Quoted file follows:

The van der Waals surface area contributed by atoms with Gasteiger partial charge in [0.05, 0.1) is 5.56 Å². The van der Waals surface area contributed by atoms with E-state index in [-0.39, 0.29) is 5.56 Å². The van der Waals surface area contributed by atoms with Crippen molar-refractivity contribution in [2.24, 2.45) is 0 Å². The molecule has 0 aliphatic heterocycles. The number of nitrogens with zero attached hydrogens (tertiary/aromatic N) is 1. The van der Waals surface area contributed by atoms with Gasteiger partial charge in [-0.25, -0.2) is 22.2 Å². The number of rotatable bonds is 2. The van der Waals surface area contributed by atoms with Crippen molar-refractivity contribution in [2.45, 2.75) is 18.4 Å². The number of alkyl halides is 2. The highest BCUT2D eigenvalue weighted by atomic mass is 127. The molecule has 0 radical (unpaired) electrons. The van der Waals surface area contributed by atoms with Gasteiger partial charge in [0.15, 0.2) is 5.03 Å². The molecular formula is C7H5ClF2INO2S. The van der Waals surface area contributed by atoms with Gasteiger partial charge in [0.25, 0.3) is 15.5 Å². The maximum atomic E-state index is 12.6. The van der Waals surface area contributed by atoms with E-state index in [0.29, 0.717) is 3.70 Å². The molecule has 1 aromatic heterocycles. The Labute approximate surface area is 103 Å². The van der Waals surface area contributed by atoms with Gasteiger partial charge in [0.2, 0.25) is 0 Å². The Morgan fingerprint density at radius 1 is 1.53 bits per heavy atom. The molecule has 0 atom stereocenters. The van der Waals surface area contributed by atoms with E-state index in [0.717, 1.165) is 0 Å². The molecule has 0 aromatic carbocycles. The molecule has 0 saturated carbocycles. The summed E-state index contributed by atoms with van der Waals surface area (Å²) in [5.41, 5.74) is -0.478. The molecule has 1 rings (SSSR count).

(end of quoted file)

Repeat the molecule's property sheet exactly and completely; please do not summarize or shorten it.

The van der Waals surface area contributed by atoms with Gasteiger partial charge in [0.05, 0.1) is 5.56 Å². The van der Waals surface area contributed by atoms with E-state index in [-0.39, 0.29) is 5.56 Å². The van der Waals surface area contributed by atoms with Crippen molar-refractivity contribution in [2.24, 2.45) is 0 Å². The molecule has 0 aliphatic heterocycles. The number of nitrogens with zero attached hydrogens (tertiary/aromatic N) is 1. The van der Waals surface area contributed by atoms with Gasteiger partial charge in [-0.25, -0.2) is 22.2 Å². The number of rotatable bonds is 2. The van der Waals surface area contributed by atoms with Crippen molar-refractivity contribution in [2.45, 2.75) is 18.4 Å². The number of alkyl halides is 2. The highest BCUT2D eigenvalue weighted by atomic mass is 127. The molecule has 0 radical (unpaired) electrons. The van der Waals surface area contributed by atoms with Gasteiger partial charge in [0.15, 0.2) is 5.03 Å². The molecular formula is C7H5ClF2INO2S. The van der Waals surface area contributed by atoms with Gasteiger partial charge in [0.25, 0.3) is 15.5 Å². The maximum atomic E-state index is 12.6. The van der Waals surface area contributed by atoms with E-state index in [0.29, 0.717) is 3.70 Å². The molecule has 1 aromatic heterocycles. The Labute approximate surface area is 103 Å². The van der Waals surface area contributed by atoms with Gasteiger partial charge in [0.2, 0.25) is 0 Å². The Morgan fingerprint density at radius 1 is 1.53 bits per heavy atom. The molecule has 0 atom stereocenters. The van der Waals surface area contributed by atoms with E-state index in [0.717, 1.165) is 0 Å². The molecule has 0 aromatic carbocycles. The molecule has 0 saturated carbocycles. The summed E-state index contributed by atoms with van der Waals surface area (Å²) in [5.41, 5.74) is -0.478. The molecule has 1 rings (SSSR count).